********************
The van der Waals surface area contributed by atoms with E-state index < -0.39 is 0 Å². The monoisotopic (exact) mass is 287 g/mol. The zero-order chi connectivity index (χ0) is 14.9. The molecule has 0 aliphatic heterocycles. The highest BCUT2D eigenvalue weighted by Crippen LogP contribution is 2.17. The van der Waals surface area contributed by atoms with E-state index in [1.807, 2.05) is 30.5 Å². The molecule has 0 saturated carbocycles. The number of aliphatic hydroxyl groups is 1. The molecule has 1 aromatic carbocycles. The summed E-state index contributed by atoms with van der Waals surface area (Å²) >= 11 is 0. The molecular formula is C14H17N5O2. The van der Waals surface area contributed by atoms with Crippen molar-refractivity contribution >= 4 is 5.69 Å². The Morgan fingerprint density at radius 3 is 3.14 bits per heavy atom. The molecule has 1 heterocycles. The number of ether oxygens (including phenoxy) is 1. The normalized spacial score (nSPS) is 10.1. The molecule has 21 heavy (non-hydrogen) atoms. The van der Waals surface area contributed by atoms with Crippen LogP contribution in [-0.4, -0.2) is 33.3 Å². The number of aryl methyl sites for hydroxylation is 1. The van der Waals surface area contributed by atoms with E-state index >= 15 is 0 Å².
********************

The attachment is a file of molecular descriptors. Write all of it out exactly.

The van der Waals surface area contributed by atoms with E-state index < -0.39 is 0 Å². The monoisotopic (exact) mass is 287 g/mol. The zero-order chi connectivity index (χ0) is 14.9. The molecule has 0 aliphatic heterocycles. The highest BCUT2D eigenvalue weighted by Crippen LogP contribution is 2.17. The van der Waals surface area contributed by atoms with E-state index in [1.807, 2.05) is 30.5 Å². The molecule has 0 saturated carbocycles. The number of aliphatic hydroxyl groups is 1. The molecule has 1 aromatic carbocycles. The summed E-state index contributed by atoms with van der Waals surface area (Å²) >= 11 is 0. The molecular formula is C14H17N5O2. The van der Waals surface area contributed by atoms with Crippen molar-refractivity contribution >= 4 is 5.69 Å². The Morgan fingerprint density at radius 3 is 3.14 bits per heavy atom. The molecule has 1 heterocycles. The number of ether oxygens (including phenoxy) is 1. The normalized spacial score (nSPS) is 10.1. The molecule has 21 heavy (non-hydrogen) atoms. The van der Waals surface area contributed by atoms with Crippen LogP contribution in [-0.4, -0.2) is 33.3 Å². The number of aryl methyl sites for hydroxylation is 1. The van der Waals surface area contributed by atoms with E-state index >= 15 is 0 Å².